“What about the people who don’t have as much financial means? What is their situation [and] their vulnerability?”
Before Gopal had a heatstroke, she had one small fan in her basement apartment. In order to keep herself cool, she needed to find another one. However, fans and air conditioning units were sold out everywhere.
In B.C., retail spaces sold out of fans and A.C. units in a matter of hours and re-sell places such as Facebook Marketplace were selling them for as much as $2,000 — three to four times the retail price.
Gopal luckily found a fan through her father, but others weren’t as lucky.
If people couldn’t find a fan or A.C. unit, the next place to go was a hotel. In Vancouver, listings of hotel rooms were sold out or almost near full capacity.
Cities throughout Metro Vancouver provided cooling centres for those who needed relief from the extreme heat.
“People forget we live in a west coast rainforest, so we’re not used to this kind of weather. People are really struggling,” says Pink.
“I live in Burnaby, and we hit 40 degrees one day. That’s unbelievable. I was driving home last week, during the peak of the heat wave from downtown, and I looked at my car thermometer, and it said [it was] 47 degrees. I couldn’t believe it.”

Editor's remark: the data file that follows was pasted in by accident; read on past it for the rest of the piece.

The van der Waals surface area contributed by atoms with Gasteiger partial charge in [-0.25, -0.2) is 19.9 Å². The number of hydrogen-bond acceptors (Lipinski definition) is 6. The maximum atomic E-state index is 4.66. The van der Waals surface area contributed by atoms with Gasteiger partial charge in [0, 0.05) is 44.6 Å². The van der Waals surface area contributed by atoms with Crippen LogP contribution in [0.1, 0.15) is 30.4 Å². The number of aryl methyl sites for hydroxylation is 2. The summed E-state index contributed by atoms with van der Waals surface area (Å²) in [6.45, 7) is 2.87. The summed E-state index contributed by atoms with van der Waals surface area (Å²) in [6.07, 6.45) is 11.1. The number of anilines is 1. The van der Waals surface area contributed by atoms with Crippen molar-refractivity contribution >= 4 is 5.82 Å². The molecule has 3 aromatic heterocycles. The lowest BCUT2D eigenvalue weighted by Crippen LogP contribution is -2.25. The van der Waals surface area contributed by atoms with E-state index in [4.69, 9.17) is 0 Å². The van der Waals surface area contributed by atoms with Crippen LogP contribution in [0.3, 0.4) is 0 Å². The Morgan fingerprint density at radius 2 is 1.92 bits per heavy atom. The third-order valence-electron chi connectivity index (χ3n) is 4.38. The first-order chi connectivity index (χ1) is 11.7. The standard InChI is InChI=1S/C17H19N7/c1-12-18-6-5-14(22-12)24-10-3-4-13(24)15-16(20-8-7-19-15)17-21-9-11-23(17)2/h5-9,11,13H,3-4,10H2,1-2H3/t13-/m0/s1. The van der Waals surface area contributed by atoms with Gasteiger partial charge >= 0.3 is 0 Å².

Vet clinics and pet owners saw their pets feel affected by the heat as well. Rylee Maxwell, who lives in a condo in Surrey, was worried for Kimmy, her pet rabbit.
“I didn’t care about me getting warm because I knew I could take a cold shower to cool off, but I was so worried about [Kimmy],” says Maxwell. “I was able to get one of the last air conditioners at Rona. I just needed literally anything to make it a tiny bit cooler for me and Kimmy.”
Although there have been social and economic problems due to the heat wave, Pink and Richard say there are solutions to the climate crisis. Richard says trying to move towards more organic farming can also help reduce carbon in the atmosphere.
“There is an intersection between environment and First Nations issues because First Nations culture traditionally is very focused upon land and respecting the land,” says Pink.
In the KPU Sustainability Plan report, their goal is to be carbon neutral by 2050.
Pink says responsible, successful steps we can take to mitigate climate change and extreme heat with responsible green policies include investing in water harvesting and solar and wind power.
“We can’t overcome climate change, but we can mitigate it,” says Pink.
“Climate change is going to be with us for our lifetimes, and our kids’ lifetime and grandkids’ lifetimes. However, we can mitigate it by responsible policy.”
Now that the heat wave has ended for the time being, Maxwell says the extreme weather has made her think more about climate change and how we will adapt for the future.
“I’m kind of worried that it’s going to happen again,” says Maxwell.
“Government change needs to happen and not only recognize that global warming is real, but also take steps to protect people like making air conditioners part of building codes, because even if it’s not reversible, it’s something that we can do to help protect ourselves.”